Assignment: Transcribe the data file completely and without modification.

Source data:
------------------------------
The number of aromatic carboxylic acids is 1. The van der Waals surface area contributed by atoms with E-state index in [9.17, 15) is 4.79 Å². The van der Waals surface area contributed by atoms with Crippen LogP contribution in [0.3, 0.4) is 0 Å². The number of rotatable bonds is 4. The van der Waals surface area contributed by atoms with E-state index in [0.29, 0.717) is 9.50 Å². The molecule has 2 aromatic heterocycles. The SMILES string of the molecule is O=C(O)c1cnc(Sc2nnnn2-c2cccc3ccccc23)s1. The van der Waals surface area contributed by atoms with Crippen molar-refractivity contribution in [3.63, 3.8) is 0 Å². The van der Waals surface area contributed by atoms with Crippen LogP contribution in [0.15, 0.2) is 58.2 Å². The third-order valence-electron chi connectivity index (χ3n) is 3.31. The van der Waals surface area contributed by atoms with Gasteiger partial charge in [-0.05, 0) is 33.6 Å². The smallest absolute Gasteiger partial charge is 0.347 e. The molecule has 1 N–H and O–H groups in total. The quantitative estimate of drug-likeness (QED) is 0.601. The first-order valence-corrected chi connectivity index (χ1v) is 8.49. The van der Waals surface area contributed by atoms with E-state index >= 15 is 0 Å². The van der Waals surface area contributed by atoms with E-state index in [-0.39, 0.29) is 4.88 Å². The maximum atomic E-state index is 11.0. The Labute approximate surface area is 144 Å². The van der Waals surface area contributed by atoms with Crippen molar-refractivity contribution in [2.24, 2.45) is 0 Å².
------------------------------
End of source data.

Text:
The number of aromatic carboxylic acids is 1. The van der Waals surface area contributed by atoms with E-state index in [9.17, 15) is 4.79 Å². The van der Waals surface area contributed by atoms with Crippen LogP contribution in [0.3, 0.4) is 0 Å². The number of rotatable bonds is 4. The van der Waals surface area contributed by atoms with E-state index in [0.29, 0.717) is 9.50 Å². The molecule has 2 aromatic heterocycles. The SMILES string of the molecule is O=C(O)c1cnc(Sc2nnnn2-c2cccc3ccccc23)s1. The van der Waals surface area contributed by atoms with Crippen molar-refractivity contribution in [3.63, 3.8) is 0 Å². The van der Waals surface area contributed by atoms with Crippen LogP contribution in [0.15, 0.2) is 58.2 Å². The third-order valence-electron chi connectivity index (χ3n) is 3.31. The van der Waals surface area contributed by atoms with Gasteiger partial charge in [-0.05, 0) is 33.6 Å². The smallest absolute Gasteiger partial charge is 0.347 e. The molecule has 1 N–H and O–H groups in total. The quantitative estimate of drug-likeness (QED) is 0.601. The first-order valence-corrected chi connectivity index (χ1v) is 8.49. The van der Waals surface area contributed by atoms with E-state index >= 15 is 0 Å². The van der Waals surface area contributed by atoms with E-state index in [-0.39, 0.29) is 4.88 Å². The maximum atomic E-state index is 11.0. The Labute approximate surface area is 144 Å². The van der Waals surface area contributed by atoms with Crippen molar-refractivity contribution in [2.24, 2.45) is 0 Å².